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13th July 2001 - Page 2


Continued from Page 1
In a clearing on the margin of an equatorial forest, a solitary rogue tramples its way through the savannas. The African elephant, named Ulisse by the villagers, approaches a desiccated and dry leafless tree. The azure sky touched with shades of cerulean, spread with deep penetrating rays of vivid sunshine, Ulisse rests under the tree, after a stiff days work. The afternoon birds sit nearby Ulisse pecking in the ground. Suddenly in the calmness of the day, a distant cry is heard. The villagers cannot hear it, but it reaches the sharp ears of Ulisse.
The docile animal opens her lethargic eyes and looks around. The cry gets louder and sounds more excruciating. Ulisse gets up and scurries off in the direction of the wail. After sprinting in one direction for three to four minutes, Ulisse gets a view of the chief villager's son Adrilovandi, or Vandi for short.
There Ulisse sees that Vandi is about to be attacked by hordes of resilient and robust bulls, who are charging at him at an atrocious speed. Their horns in front of their heads ready to perforate Vandi's delicate and smoothly tanned body. Vandi's eyes are filled with instant feelings of innocence and panic. He is only a boy.Ulisse knows she has to help this young boy, but she doesn't know how. There must be at least 15 to 20 bulls together. Ulisse knows that she can't fight them all away, but the worst is still to come. 
Vandi is nearing dead end. On the other side of the dead 
end is Ulisse and in the middle is a savior blue river, thundering as it tremors with waves. It is a 120 feet deep cliff, and there's no way out! Somehow Vandi will have to reach the other side, as there's no alternative. He cannot risk his life by jumping into the treacherous river to swim across. And neither can he endanger his life by being assaulted by the ferocious animals. This is when an idea strikes Ulisse. She always had a clever mind, and once again, it will come in use.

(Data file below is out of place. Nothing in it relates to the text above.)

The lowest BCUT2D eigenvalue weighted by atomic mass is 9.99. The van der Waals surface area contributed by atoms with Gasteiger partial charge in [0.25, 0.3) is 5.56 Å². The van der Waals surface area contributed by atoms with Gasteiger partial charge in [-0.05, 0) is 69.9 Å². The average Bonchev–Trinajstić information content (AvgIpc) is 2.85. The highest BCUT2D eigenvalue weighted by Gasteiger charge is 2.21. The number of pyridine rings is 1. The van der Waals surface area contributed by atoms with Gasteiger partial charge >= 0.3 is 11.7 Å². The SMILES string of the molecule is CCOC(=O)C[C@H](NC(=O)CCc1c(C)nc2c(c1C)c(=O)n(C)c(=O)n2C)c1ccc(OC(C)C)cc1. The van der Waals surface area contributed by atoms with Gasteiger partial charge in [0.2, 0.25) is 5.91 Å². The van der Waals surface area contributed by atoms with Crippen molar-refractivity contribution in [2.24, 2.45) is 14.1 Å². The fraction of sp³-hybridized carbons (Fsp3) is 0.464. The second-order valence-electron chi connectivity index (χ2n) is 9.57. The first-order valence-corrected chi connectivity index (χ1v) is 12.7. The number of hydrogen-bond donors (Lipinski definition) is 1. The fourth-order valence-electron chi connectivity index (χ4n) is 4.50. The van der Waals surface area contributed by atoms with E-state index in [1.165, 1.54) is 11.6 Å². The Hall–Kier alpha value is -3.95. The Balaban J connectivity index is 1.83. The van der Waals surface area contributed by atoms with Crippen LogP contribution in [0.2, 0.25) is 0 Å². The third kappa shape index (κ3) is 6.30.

The bare naked tree under which Ulisse was resting, is quite large. She thinks that if she can somehow manage to get the trunk between the two cliffs, then Vandi can use it as a bridge and cross the river. With all her vigor and strength, she pulls out the tree trunk with its roots and hauls the felled tree trunk between the two points. 
Vandi sees what Ulisse has done, and without wasting even one precious second, he hops onto the corked tree trunk and walks across carefully, placing each foot in front of the other. And very soon, Vandi reaches the other side, where Ulisse awaits his arrival. 
The bulls watch in disgrace as their only prey for the day escapes in the nick of time.
Vandi till now doesn't know how to pay back Ulisse for saving his life with such zeal and courage. It just proves that Elephants are capable of doing anything using their brawn and brain.

Sheenam Kumar

Then, suddenly he saw it, it was blowing in the wind. It was the flag of his country. 
He saw what he was fighting for - his country… his people… his wife... his children. He remembered when he was a little boy and how his mother used to sit him down under the Neem tree, telling him stories of how his father died in the Second World War. He shed a few tears and set off up the hill. 
Halfway up the hill, he turned to look back at the flag. It made him feel proud and patriotic. It was truly an honour to fight for his country. He took one last look at the flag, then turned around and went up, with his head held high, to do his duty. He felt proud to be an Indian.

Avanti Birla


I sat there in a daze,
Unable to move,
As the shadow engulfed,
My every muscle and bone,
I wondered what was wrong,
What was happening to me?
Maybe split personality,
I had found myself,
Beaten to the bone,
I thought about being,
Accident prone,
A split second later,
I knew where I was,
A chill ran down my spine,
Split personality was the cause.

Vrinda Sharma

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